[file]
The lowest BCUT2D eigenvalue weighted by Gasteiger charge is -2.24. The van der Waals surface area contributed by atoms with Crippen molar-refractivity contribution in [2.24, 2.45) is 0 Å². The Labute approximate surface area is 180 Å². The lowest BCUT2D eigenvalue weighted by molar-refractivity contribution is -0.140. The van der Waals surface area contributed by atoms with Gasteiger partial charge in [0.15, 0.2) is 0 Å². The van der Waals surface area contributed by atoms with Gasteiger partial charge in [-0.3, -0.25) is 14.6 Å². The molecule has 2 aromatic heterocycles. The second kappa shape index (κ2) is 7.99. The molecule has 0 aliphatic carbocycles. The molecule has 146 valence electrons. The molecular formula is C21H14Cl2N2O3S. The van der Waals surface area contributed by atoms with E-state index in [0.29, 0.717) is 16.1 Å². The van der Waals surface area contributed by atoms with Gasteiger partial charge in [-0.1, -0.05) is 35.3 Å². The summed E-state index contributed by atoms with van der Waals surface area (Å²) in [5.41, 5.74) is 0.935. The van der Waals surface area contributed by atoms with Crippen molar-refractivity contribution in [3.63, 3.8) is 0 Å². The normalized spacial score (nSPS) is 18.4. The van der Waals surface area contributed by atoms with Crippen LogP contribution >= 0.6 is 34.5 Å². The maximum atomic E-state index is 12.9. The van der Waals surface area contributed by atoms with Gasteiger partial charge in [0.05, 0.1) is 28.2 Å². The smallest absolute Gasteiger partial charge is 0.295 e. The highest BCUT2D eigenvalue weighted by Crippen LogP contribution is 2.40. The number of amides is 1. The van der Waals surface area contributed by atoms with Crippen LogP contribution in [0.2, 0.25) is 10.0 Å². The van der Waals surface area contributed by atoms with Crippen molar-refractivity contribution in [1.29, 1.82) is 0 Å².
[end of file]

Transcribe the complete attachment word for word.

The lowest BCUT2D eigenvalue weighted by Gasteiger charge is -2.24. The van der Waals surface area contributed by atoms with Crippen molar-refractivity contribution in [2.24, 2.45) is 0 Å². The Labute approximate surface area is 180 Å². The lowest BCUT2D eigenvalue weighted by molar-refractivity contribution is -0.140. The van der Waals surface area contributed by atoms with Gasteiger partial charge in [0.15, 0.2) is 0 Å². The van der Waals surface area contributed by atoms with Gasteiger partial charge in [-0.3, -0.25) is 14.6 Å². The molecule has 2 aromatic heterocycles. The second kappa shape index (κ2) is 7.99. The molecule has 0 aliphatic carbocycles. The molecule has 146 valence electrons. The molecular formula is C21H14Cl2N2O3S. The van der Waals surface area contributed by atoms with E-state index in [0.29, 0.717) is 16.1 Å². The van der Waals surface area contributed by atoms with Gasteiger partial charge in [-0.1, -0.05) is 35.3 Å². The summed E-state index contributed by atoms with van der Waals surface area (Å²) in [5.41, 5.74) is 0.935. The van der Waals surface area contributed by atoms with Crippen molar-refractivity contribution in [3.63, 3.8) is 0 Å². The normalized spacial score (nSPS) is 18.4. The van der Waals surface area contributed by atoms with Crippen LogP contribution >= 0.6 is 34.5 Å². The maximum atomic E-state index is 12.9. The van der Waals surface area contributed by atoms with Gasteiger partial charge in [0.05, 0.1) is 28.2 Å². The smallest absolute Gasteiger partial charge is 0.295 e. The highest BCUT2D eigenvalue weighted by Crippen LogP contribution is 2.40. The number of amides is 1. The van der Waals surface area contributed by atoms with Crippen LogP contribution in [0.2, 0.25) is 10.0 Å². The van der Waals surface area contributed by atoms with Crippen molar-refractivity contribution in [1.29, 1.82) is 0 Å².